Wednesday, 8 July 2009

FCA: follow-up

Updated Wednesday noon

George Pitcher at the Telegraph has written Anti-gay Anglicans take Queen’s name in vain.

…“Sources close to the Palace”, as they say, have coughed lightly and raised an eyebrow to one another. That’s a courtier’s equivalent of being incandescent with rage.

Because Her Majesty said no such thing. A secretary wrote in reply to representations that Her Majesty (as Supreme Governor of the Church of England) “understands the commitment to the Anglican Church that prompted you and your brethren to write as you did”. And that was a year ago, in reply to a letter to her from what was then called Gafcon, when the traditionalists met in Jerusalem. She then sent her “good wishes to all concerned” last week in response to a separate approach from Foca. Even Foca’s trumpet-bearers at the Anglican Mainstream website carry these passages…

BBC Radio 4 tonight: The Moral Maze:

…While Conservative and Labour politicians are trading insults with each other in a bid to win over the ‘gay vote’, the Bishop of Rochester has taken a different tack. With the rainbow bunting from London’s Pride festival hardly yet packed away, Bishop Michael Nazir-Ali said homosexuals should change and repent their sin.

The Church of England has been embroiled in a doctrinal battle over sexuality since the ordination of the first openly homosexual bishop in 2003. The Bishop of Rochester was speaking just before the launch of the Fellowship of Confessing Anglicans, a conservative group in the Church of England. ‘We want to hold on to the traditional teachings of the Church. We don’t want to be rolled over by culture and trends in the Church.’ Well, despite Michael Nazir-Ali’s attempts to clarify his position, saying that we all need to repent for straying from God’s purpose for us, it hasn’t stopped the accusations of homophobia…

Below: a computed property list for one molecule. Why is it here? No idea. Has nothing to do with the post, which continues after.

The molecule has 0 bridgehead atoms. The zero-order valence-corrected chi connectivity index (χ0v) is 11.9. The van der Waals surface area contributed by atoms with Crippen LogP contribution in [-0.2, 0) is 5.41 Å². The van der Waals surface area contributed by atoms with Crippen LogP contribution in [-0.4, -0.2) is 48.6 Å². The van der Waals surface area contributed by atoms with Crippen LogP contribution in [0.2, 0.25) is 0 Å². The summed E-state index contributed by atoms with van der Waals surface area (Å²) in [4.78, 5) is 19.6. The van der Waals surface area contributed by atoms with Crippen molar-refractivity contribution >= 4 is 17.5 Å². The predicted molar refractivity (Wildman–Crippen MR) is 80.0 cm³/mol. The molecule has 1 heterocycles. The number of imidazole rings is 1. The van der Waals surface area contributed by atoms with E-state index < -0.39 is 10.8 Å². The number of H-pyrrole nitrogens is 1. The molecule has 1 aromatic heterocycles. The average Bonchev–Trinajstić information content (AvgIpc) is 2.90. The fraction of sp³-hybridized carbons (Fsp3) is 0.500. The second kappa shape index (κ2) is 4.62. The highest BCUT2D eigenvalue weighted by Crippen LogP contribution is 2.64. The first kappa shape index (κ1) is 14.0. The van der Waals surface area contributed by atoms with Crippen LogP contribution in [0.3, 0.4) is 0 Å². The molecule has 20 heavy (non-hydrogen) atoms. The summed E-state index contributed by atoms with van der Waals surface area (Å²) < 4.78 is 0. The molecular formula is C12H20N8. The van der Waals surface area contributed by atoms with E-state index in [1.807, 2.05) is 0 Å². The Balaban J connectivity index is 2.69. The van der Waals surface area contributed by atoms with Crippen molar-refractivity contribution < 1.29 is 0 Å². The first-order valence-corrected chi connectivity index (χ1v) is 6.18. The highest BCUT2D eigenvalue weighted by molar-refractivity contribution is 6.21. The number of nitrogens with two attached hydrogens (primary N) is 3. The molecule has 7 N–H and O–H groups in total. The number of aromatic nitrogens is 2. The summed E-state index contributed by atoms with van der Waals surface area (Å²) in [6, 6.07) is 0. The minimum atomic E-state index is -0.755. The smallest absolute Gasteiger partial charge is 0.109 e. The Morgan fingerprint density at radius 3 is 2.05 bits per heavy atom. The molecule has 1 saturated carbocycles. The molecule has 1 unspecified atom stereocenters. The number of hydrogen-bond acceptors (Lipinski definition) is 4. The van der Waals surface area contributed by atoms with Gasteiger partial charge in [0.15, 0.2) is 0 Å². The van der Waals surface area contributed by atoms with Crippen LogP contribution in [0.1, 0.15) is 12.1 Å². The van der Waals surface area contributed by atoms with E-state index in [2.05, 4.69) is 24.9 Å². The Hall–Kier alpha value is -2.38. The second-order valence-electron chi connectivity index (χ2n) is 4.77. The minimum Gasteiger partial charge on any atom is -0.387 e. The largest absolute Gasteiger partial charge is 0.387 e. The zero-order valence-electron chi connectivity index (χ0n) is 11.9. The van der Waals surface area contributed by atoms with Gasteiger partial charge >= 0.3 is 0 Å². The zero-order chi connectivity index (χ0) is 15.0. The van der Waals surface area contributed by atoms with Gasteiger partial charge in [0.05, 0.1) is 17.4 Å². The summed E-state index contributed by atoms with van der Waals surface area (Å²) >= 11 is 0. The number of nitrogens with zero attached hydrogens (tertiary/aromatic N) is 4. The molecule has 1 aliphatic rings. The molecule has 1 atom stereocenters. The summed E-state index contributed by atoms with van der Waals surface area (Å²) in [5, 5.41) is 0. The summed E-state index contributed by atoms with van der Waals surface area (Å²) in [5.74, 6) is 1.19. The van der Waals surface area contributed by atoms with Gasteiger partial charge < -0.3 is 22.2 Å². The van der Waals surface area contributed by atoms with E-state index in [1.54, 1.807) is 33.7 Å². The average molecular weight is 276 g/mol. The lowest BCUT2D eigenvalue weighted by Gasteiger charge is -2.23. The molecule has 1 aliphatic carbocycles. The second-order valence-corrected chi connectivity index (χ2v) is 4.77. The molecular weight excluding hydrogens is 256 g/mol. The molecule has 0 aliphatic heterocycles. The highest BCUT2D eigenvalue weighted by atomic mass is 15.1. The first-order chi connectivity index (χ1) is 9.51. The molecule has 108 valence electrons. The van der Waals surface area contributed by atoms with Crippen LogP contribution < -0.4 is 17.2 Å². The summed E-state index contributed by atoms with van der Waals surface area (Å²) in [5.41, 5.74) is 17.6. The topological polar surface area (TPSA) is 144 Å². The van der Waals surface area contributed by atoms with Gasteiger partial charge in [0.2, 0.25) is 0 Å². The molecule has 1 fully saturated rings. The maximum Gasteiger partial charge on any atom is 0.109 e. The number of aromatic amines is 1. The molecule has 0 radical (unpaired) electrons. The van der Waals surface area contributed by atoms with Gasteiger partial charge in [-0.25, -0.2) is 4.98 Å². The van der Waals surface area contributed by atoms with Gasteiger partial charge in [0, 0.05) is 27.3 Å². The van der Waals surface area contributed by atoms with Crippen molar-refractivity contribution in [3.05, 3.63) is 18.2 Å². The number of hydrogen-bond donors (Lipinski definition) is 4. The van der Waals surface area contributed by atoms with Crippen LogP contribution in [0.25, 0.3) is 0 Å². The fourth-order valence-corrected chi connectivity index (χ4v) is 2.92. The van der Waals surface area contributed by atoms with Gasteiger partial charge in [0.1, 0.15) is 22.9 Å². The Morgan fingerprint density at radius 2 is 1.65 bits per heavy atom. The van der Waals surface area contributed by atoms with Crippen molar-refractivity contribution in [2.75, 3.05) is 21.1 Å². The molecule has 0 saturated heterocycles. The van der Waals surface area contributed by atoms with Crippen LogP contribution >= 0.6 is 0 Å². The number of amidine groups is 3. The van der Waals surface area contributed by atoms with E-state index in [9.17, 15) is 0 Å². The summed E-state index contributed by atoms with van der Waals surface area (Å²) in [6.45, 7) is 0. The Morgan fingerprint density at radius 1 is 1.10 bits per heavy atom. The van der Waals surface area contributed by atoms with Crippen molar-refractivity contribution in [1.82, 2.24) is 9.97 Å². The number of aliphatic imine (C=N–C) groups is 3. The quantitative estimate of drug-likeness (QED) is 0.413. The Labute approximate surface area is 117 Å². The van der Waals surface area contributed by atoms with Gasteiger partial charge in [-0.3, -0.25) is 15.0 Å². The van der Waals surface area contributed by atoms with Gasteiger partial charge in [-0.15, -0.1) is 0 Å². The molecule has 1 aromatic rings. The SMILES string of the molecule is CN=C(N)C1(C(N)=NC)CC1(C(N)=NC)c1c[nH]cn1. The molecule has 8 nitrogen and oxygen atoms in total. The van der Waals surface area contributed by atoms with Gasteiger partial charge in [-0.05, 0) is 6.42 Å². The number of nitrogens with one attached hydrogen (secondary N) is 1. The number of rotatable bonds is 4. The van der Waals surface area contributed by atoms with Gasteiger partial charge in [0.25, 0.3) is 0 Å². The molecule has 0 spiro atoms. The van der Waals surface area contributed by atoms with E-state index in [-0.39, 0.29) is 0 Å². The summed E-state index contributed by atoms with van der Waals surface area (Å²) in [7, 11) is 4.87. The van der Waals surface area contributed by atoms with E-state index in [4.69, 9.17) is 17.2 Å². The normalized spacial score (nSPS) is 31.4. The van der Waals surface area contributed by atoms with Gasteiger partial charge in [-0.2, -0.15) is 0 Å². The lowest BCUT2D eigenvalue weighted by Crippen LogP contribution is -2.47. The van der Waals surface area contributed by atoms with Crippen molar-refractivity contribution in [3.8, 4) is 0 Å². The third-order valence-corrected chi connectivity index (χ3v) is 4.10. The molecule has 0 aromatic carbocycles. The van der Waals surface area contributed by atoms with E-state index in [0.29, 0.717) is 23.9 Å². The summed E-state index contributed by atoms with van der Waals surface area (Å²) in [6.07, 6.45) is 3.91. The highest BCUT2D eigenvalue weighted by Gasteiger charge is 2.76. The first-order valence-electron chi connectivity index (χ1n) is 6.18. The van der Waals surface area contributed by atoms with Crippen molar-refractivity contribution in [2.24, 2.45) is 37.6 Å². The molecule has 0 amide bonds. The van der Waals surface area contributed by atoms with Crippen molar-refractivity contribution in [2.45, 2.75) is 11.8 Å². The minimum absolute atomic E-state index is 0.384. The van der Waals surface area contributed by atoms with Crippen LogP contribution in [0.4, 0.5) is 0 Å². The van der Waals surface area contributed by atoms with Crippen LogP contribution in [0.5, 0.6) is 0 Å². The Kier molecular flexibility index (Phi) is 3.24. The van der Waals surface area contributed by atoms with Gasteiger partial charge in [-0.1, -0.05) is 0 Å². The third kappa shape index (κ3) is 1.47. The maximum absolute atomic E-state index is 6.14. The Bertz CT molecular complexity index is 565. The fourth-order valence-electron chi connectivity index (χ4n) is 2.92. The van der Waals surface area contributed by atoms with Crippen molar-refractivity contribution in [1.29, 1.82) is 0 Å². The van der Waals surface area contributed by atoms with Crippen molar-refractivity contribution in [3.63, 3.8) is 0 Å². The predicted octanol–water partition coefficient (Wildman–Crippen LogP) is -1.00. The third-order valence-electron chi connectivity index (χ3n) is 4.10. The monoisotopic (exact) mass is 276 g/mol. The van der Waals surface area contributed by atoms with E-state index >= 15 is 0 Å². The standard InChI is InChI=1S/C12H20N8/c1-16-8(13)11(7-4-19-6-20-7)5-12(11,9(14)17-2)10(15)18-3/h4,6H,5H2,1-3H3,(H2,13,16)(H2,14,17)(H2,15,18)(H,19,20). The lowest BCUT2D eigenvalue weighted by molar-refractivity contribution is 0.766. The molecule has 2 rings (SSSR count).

Full details here.

Dave Walker at the Church Times blog has a selection of blog posts titled Anglo Catholics unimpressed by the FCA launch meeting.

Update
Dave has now added a comprehensive roundup of links to bloggers who have commented on the FCA meeting. See Bloggers on the FCA launch.

Posted by Simon Sarmiento on Wednesday, 8 July 2009 at 8:03am BST | TrackBack
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Categorised as: Church of England
Comments

It saddens me to read of the disillusionment of the Catholics. But it is clear that it was always an unholy, tactical alliance; and not based on the religious impulse or desire for personal warmth and fellowship.

Also perceived 'liberals' of any stripe are spoken of with disrespect, which makes me very sad. So there is a lot of splitting and projection. Unity and good feeling based on excluding others who are seen , not just as holding different views, but as culpable.

A tragedy for the religious spirit and impulse. Must it be like this ?

Posted by: Rev L Roberts on Wednesday, 8 July 2009 at 10:57am BST

All this has me reaching for my Krishnamurti again, and wondering just how much space there is for my humanity on such a confined and stylized stage as (established) Christianity.

The rigidly pro- and anti- rhetoric in this and in many other cases is often expressed out there in the blogosphere, at the till, in the pub and on street corners in such an ignorant and puerile way that just to enter the fray is to tempt irrationality to usurp the throne of human endeavour.